Consider: "Peace be with you. Receive my peace for yourselves. Take heed lest anyone lead you astray with the words, 'Lo, here!' or 'Lo, there!' for the Son of Man is within you."

Tuesday, June 12, 2007

The Urban Soup (Part XVIII)

Long lulls are really watersheds. I have, in an important sense, lost the motivation for this series of posts. The only thing really uniting then was the "friendly city" vibe an adjunct of the the "magnificence of the mundane" mindset. But these days a sinister edge has crept in. 4 a.m. shadows are no longer the deep castings of an impossibly unattainable moon, no longer the reflecting depths of my own inward dive that comes with drunkenness or reverie, or loneliness and pining. My pining is has died away. I live a life of immanence, at least for the moment. and how do you deal when such a part of you is suddenly removed. I am happier, but who created out of happiness? I always created out of joy. And I was rarely happy. What do I find? Joy is more renewable but less extreme. Everyone needs both. but how does this relate to that guiding metaphor, the Urban Soup?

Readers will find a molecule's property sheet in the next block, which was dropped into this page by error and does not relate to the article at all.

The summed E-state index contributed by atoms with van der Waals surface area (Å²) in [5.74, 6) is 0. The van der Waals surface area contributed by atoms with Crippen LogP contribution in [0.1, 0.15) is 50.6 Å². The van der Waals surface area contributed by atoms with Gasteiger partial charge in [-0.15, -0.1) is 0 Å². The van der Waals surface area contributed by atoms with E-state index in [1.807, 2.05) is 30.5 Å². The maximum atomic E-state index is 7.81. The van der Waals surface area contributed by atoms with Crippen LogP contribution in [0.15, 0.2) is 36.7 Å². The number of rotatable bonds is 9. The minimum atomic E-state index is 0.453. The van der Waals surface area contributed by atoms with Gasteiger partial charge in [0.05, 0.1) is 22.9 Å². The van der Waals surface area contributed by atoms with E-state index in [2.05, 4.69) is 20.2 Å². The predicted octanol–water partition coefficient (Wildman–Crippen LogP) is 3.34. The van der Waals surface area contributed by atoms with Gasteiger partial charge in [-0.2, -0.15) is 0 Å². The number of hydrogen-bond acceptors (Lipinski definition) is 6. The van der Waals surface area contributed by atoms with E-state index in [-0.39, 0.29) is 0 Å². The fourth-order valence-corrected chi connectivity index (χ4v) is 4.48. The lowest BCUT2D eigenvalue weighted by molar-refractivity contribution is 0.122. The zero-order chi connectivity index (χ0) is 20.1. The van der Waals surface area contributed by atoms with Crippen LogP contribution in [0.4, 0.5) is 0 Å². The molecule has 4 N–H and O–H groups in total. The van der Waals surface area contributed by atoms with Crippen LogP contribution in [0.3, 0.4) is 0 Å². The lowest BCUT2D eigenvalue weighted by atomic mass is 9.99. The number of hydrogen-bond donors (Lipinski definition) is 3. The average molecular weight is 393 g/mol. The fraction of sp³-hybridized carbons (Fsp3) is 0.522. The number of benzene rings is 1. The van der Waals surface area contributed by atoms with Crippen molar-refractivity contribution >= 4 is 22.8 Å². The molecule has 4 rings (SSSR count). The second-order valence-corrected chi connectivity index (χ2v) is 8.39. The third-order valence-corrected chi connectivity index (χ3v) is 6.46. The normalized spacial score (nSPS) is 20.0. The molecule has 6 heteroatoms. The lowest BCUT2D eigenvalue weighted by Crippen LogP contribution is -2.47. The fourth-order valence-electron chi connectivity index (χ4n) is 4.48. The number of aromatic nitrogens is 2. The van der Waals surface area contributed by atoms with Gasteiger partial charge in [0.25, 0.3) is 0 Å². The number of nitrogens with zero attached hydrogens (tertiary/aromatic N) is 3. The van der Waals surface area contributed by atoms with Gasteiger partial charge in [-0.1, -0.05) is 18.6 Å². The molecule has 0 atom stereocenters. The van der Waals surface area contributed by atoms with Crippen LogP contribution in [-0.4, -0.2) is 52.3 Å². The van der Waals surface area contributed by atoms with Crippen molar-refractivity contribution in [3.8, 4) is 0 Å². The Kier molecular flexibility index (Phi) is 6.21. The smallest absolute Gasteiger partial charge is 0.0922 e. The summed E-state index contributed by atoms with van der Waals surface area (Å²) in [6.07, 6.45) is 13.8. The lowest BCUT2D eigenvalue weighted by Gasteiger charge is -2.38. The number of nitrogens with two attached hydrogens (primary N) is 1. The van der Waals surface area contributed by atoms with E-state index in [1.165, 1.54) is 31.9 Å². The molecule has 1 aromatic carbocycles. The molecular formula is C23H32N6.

The nighttime shadows lose their extra layers. The dark siudewalk becomes a conveyance to an end? A lover's house? A meeting? The terrifying shadows on my walls at night are no longer the kaleidoscopic messengers of something beyond what I can put here in these lines; they are now maple-leaf pinpricks of bad conscience as I heave dry sobs into my sheets--rarely, but often enough. Streetcar wires support balancing fools: the harlequins in search of their fix, spiralling outwards from intersections in ever-increasing arcs, disregarding the rules of traffic, the rules of walls, the solidiry of fences, the normalizing force of "get off the grass" public spaces. Corners are now home to jesters with bottles becoming Molotov cocktails, burning up the Prague Spring. The whole edifice of midnfulness training is now a means to the end of drawing a crowd on a beach, or of being able to juggle fire to the same end. Curiousity about the trees and birds and leaves, and the gulches and swamps, the highway overpasses and stairwells, and even the farms and babbling brooks and ancient ferns and limply hanging caterpillars now becomes channeled into discourse of "altered states of consciousness"; read: getting jacked, seeing visuals, feeling the walls now becoming a part of you, K-holes, nose fun, blacking out. Dionysios unearthed behind the nouveau-art posters. This is my soup now? Not so! Get grounded! Centered! Whole! Immanent! One! Be an agent! Affirm! Condescend your attention!

The struggle is thus laid out in its confusing entirety. But whereas my dialogues were totally intra-psychic before, now they are between two actual people face to face in the swirling noodles and mint leaves and fat droplets.

Consider: "The secret of being a bore is to tell everything."